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Tehran could review ‘nuclear doctrine’ amid Israeli threats

a ballistic missile lies on the shore of the dead sea after iran launched drones and missiles towards israel
A ballistic missile lies on the shore of the Dead Sea, after Iran launched drones and missiles towards Israel

Iran could review its “nuclear doctrine” following Israeli threats, a senior Iranian Revolutionary Guards commander said on Thursday, raising concerns about Tehran’s nuclear programme which it has always said was strictly for peaceful purposes.

Israel has said it will retaliate against Iran’s April 13 missile and drone attack, which Tehran says was carried out in response to a suspected Israeli strike on its embassy compound in Damascus earlier this month.

“The threats of the Zionist regime (Israel) against Iran’s nuclear facilities make it possible to review our nuclear doctrine and deviate from our previous considerations,” Ahmad Haghtalab, the Guards commander in charge of nuclear security, was quoted as saying by the semi-official Tasnim news agency.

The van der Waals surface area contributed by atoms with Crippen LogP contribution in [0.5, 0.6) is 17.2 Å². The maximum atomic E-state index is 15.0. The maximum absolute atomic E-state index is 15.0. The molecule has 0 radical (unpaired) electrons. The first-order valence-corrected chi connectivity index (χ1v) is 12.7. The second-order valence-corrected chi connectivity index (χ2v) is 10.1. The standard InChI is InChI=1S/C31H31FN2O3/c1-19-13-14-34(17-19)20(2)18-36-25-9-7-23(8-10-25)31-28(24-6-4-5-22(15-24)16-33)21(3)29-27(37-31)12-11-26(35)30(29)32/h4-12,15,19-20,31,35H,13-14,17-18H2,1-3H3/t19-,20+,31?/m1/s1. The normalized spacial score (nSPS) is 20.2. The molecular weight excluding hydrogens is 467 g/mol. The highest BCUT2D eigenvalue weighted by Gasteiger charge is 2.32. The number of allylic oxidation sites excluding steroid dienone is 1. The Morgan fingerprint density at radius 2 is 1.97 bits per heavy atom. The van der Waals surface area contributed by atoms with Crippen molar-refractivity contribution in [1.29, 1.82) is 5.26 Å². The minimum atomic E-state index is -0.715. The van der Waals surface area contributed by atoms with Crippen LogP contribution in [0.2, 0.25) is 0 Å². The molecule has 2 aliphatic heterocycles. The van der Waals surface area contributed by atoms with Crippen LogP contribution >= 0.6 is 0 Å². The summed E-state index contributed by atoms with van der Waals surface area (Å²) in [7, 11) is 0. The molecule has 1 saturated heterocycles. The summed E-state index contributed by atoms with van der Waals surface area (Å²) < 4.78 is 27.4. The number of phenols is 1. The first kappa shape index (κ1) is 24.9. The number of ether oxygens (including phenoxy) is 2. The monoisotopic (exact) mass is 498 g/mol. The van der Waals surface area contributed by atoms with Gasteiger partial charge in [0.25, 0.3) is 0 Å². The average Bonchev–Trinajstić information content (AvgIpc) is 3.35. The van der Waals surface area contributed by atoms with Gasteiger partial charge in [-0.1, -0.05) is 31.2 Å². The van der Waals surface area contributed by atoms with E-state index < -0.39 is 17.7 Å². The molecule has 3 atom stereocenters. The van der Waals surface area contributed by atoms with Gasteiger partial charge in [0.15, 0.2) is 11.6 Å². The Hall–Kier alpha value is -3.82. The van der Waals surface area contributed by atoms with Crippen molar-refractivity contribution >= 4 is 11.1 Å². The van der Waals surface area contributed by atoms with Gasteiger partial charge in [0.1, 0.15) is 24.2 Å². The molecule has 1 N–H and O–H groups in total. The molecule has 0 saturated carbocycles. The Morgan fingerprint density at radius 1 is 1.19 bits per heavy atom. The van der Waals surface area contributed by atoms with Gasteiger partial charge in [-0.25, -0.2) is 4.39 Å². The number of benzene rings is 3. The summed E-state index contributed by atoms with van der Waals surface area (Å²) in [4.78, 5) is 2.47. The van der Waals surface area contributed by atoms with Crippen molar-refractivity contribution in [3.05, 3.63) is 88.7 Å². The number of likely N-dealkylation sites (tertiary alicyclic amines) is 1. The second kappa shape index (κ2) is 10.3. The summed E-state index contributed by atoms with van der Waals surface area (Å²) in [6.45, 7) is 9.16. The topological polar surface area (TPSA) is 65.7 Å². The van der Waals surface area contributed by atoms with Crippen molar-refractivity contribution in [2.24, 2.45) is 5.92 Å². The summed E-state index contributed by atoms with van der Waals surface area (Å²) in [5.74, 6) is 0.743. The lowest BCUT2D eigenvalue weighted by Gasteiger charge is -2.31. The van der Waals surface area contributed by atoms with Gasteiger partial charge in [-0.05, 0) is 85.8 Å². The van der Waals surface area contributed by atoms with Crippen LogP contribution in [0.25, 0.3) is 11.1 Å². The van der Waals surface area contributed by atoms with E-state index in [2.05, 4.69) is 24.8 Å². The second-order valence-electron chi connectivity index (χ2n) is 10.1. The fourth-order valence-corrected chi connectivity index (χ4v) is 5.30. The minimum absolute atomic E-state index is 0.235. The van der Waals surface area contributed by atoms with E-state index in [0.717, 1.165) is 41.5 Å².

Iran’s Supreme Leader, Ayatollah Ali Khamenei, has the last say on Tehran’s nuclear programme, which the West suspects has military purposes.

In 2021, Iran’s then-intelligence minister said Western pressure could push Tehran to seek nuclear weapons, the development of which Khamenei banned in a fatwa, or religious decree, in the early 2000s.

“Building and stockpiling nuclear bombs is wrong and using it is haram (religiously forbidden) … Although we have nuclear technology, Iran has firmly avoided it,” Khamenei reiterated in 2019.

Iran’s foreign ministry did not immediately respond to a Reuters request for comment.

“If the Zionist regime wants to take action against our nuclear centres and facilities, we will surely and categorically reciprocate with advanced missiles against their own nuclear sites,” Haghtalab said.

Indirect talks between Tehran and Washington to revive Iran’s 2015 nuclear pact has stalled since 2022. The accord, aimed at keeping Iran from developing a nuclear weapon, required Tehran to accept restrictions on its nuclear program and more extensive United Nations’ inspections, in exchange for an end to U.N., European Union and U.S. sanctions.

The deal, which had capped Iran’s uranium enrichment at 3.67%, was abandoned in 2018 by then-U.S. President Donald Trump, who said it was too generous to Tehran.

Rafael Grossi, the head of the U.N. nuclear watchdog, said in February that Iran continued to enrich uranium at rates up to 60% purity, which is far beyond the needs for commercial nuclear use.

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